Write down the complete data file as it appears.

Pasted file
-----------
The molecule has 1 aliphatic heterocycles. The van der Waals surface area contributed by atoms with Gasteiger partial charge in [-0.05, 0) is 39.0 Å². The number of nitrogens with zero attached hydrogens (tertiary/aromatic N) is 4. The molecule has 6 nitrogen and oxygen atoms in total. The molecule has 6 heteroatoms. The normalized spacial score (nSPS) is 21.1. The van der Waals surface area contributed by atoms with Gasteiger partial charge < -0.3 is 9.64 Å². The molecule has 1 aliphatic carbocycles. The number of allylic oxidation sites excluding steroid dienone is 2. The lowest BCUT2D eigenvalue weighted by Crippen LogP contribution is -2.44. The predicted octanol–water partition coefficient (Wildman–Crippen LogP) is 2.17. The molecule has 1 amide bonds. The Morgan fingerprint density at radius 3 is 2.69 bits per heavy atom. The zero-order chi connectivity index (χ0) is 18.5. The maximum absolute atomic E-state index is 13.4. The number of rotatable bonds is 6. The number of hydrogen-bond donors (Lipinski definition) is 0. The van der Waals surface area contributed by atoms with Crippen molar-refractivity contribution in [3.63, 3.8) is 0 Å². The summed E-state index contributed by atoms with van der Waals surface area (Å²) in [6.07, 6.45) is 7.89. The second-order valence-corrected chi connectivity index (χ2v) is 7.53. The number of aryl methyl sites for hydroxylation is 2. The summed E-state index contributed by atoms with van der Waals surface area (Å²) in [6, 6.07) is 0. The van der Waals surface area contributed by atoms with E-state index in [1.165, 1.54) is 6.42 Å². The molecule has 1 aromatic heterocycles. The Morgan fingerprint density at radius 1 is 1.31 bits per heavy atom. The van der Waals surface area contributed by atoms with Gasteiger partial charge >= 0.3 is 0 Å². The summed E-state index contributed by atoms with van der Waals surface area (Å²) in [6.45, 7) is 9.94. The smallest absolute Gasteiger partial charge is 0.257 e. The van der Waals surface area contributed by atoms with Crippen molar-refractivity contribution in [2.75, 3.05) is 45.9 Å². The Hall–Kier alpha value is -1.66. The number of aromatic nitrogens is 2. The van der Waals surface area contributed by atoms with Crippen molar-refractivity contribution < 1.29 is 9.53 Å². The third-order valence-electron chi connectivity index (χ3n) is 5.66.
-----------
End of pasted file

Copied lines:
The molecule has 1 aliphatic heterocycles. The van der Waals surface area contributed by atoms with Gasteiger partial charge in [-0.05, 0) is 39.0 Å². The number of nitrogens with zero attached hydrogens (tertiary/aromatic N) is 4. The molecule has 6 nitrogen and oxygen atoms in total. The molecule has 6 heteroatoms. The normalized spacial score (nSPS) is 21.1. The van der Waals surface area contributed by atoms with Gasteiger partial charge < -0.3 is 9.64 Å². The molecule has 1 aliphatic carbocycles. The number of allylic oxidation sites excluding steroid dienone is 2. The lowest BCUT2D eigenvalue weighted by Crippen LogP contribution is -2.44. The predicted octanol–water partition coefficient (Wildman–Crippen LogP) is 2.17. The molecule has 1 amide bonds. The Morgan fingerprint density at radius 3 is 2.69 bits per heavy atom. The zero-order chi connectivity index (χ0) is 18.5. The maximum absolute atomic E-state index is 13.4. The number of rotatable bonds is 6. The number of hydrogen-bond donors (Lipinski definition) is 0. The van der Waals surface area contributed by atoms with Crippen molar-refractivity contribution in [3.63, 3.8) is 0 Å². The summed E-state index contributed by atoms with van der Waals surface area (Å²) in [6.07, 6.45) is 7.89. The second-order valence-corrected chi connectivity index (χ2v) is 7.53. The number of aryl methyl sites for hydroxylation is 2. The summed E-state index contributed by atoms with van der Waals surface area (Å²) in [6, 6.07) is 0. The van der Waals surface area contributed by atoms with E-state index in [1.165, 1.54) is 6.42 Å². The molecule has 1 aromatic heterocycles. The Morgan fingerprint density at radius 1 is 1.31 bits per heavy atom. The van der Waals surface area contributed by atoms with Gasteiger partial charge >= 0.3 is 0 Å². The summed E-state index contributed by atoms with van der Waals surface area (Å²) in [6.45, 7) is 9.94. The smallest absolute Gasteiger partial charge is 0.257 e. The van der Waals surface area contributed by atoms with Crippen molar-refractivity contribution in [2.75, 3.05) is 45.9 Å². The Hall–Kier alpha value is -1.66. The number of aromatic nitrogens is 2. The van der Waals surface area contributed by atoms with Crippen molar-refractivity contribution < 1.29 is 9.53 Å². The third-order valence-electron chi connectivity index (χ3n) is 5.66.